US Defense Secretary Patrick Shanahan told the Senate Armed Services Committee in March that China presents a “whole-of-government threat” to the US. He warned private businesses to be cautious because seemingly harmless industrial-technological cooperation with Chinese companies is prone to espionage and forced technology transfers, as said companies are pliant to Chinese Communist Party demands. Joint Chiefs of Staff Chairman Joseph Dunford also singled out Google’s artificial intelligence systems as “indirectly benefitting the Chinese military”.
US policy on the matter continues to be that of building broad international pressure on China. Their officials have publicly called on other countries to block Huawei from 5G networks, threatening to withhold arms sales if they use equipment and software produced by China.
Several points are worth highlighting, given these regional and global developments.
First, the United States’ stronger pressure against China appears to be effectively making Beijing more prudent. The success of Trump’s pseudo-brinkmanship may be indicated by the fact that China has not aggressively responded to more Freedom of Navigation Operations by the US Navy, and is willing to renegotiate the trade imbalance. China is becoming more conscious of geopolitical reactions to the BRI, its military force projection, and issues hounding trade and cybersecurity practices. Meanwhile, countries such as the Philippines and Vietnam are likely beneficiaries of vigorous US engagement which contributes to a more favorable balance of power in the region.
Second, the tendency to overreact to China’s rise may sow the seeds of a volatile security environment. Deliberate anti-China policies from the US and European Union that subject economic, diplomatic, scientific, and people-to-people relations with China to national security concerns may undermine workable channels for cooperation. In attempting to rally other countries to take stronger policies against China, the US is limiting these countries to adversarial policies, suffocating prospects for non-alignment with either US or China.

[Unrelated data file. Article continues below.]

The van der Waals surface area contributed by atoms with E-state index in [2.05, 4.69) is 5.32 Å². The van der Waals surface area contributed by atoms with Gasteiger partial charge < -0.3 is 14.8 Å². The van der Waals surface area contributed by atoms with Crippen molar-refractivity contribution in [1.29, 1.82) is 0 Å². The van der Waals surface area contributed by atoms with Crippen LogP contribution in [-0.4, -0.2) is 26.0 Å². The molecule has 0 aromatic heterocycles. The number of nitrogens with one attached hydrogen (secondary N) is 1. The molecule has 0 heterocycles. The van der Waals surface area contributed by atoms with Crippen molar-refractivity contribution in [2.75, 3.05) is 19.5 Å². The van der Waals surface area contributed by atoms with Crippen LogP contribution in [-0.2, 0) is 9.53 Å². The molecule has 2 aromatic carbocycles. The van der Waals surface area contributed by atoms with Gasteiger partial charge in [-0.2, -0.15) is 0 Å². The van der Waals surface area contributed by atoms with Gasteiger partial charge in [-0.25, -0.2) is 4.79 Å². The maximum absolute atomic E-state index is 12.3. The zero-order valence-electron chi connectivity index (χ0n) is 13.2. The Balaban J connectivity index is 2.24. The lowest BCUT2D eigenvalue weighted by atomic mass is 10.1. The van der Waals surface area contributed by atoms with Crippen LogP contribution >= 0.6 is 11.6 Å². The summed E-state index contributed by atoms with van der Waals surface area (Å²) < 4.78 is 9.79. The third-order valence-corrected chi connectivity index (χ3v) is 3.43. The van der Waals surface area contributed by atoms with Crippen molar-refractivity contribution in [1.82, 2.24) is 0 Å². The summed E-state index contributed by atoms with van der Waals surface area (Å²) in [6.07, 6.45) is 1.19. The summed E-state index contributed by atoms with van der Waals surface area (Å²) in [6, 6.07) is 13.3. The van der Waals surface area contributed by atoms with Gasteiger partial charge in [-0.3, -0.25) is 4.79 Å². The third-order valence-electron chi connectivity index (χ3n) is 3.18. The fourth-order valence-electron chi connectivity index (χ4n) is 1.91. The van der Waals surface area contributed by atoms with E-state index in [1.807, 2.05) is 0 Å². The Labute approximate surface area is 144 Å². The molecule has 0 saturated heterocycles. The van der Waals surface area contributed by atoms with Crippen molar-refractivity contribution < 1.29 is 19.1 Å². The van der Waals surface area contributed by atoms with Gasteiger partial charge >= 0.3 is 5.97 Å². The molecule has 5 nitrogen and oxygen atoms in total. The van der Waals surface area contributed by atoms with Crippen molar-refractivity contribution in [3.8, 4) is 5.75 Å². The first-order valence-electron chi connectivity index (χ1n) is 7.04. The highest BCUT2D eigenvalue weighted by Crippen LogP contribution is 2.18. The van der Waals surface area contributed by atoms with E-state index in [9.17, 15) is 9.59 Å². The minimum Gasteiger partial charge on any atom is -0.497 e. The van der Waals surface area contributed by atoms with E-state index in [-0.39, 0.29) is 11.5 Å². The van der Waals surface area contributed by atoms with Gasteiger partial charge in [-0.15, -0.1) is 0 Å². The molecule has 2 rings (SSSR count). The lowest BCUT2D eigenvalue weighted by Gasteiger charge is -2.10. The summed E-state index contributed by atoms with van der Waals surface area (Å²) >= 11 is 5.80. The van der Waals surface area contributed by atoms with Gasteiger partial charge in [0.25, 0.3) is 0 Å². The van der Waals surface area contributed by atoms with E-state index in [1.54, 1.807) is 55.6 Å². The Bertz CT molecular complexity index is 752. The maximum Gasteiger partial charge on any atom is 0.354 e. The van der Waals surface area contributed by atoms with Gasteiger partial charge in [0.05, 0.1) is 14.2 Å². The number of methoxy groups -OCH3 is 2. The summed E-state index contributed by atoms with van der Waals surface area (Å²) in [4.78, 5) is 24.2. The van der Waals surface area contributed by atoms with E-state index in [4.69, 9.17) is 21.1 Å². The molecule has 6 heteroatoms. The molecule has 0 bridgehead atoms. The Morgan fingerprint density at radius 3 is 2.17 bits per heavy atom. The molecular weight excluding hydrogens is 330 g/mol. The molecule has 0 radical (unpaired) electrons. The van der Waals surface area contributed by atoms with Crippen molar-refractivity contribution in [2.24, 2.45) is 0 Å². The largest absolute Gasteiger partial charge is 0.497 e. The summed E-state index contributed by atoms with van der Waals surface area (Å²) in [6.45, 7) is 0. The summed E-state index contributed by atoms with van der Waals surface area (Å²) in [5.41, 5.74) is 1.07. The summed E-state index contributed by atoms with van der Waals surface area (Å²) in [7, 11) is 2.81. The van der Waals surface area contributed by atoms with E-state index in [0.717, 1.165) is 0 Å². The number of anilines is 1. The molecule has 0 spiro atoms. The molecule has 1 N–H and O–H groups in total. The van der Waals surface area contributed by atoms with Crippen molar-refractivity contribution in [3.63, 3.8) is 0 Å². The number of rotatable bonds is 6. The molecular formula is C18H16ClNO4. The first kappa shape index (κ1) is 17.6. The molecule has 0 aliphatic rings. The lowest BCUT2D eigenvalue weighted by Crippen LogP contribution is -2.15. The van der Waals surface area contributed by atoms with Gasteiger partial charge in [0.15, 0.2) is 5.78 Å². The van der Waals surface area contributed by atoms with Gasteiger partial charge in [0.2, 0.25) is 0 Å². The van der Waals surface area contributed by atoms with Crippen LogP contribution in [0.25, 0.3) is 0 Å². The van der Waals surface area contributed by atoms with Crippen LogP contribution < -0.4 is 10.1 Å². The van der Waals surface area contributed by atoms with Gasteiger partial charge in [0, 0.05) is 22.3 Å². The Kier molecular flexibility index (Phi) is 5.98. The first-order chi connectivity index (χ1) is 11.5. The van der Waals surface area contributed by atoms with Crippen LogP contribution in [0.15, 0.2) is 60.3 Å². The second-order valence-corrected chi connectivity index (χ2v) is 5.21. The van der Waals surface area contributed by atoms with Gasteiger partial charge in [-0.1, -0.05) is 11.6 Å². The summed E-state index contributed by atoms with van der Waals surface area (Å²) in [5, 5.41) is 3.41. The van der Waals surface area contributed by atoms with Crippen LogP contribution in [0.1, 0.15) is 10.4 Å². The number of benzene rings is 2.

One case is US State Secretary Pompeo’s urging of the Philippine government and other Southeast Asian countries to block Huawei. This US pressure pre-empts other more moderate policies such as conducting risk assessment studies and cybersecurity policy formulation .
Third, counterintuitively, conflicts may be managed by the conscious effort of states to refrain from formal coalition building. India’s efforts to not operationalize the Quad and not invite Australia last year in its Malabar military exercises reduce perceptions of a gang-up against China. In contrast, bilateral signals such as trade sanctions were effective precisely because they kept pressure on China without making it feel comprehensively besieged so as not to provoke reprisal.
Finally, it must be noted that security developments remain subject to policy volatility. The political opposition in the Philippines has lambasted President Duterte’s pivot to China. Pompeo’s assurance that the US-Philippines Mutual Defense Treaty covers the South China Sea remains only a Trump administration policy, and worries over policy reversal as a result of leadership change accentuate the need to formally alter the terms of the MDT. The dwindling of outright US-China hostilities since the trade war remains contingent on China’s conscious effort to not respond tit-for-tat, but may eventually shift and alter the regional security environment once it chooses otherwise.
These developments remind us that regional peace stands on a security desert now increasingly subject to dramatically shifting sands.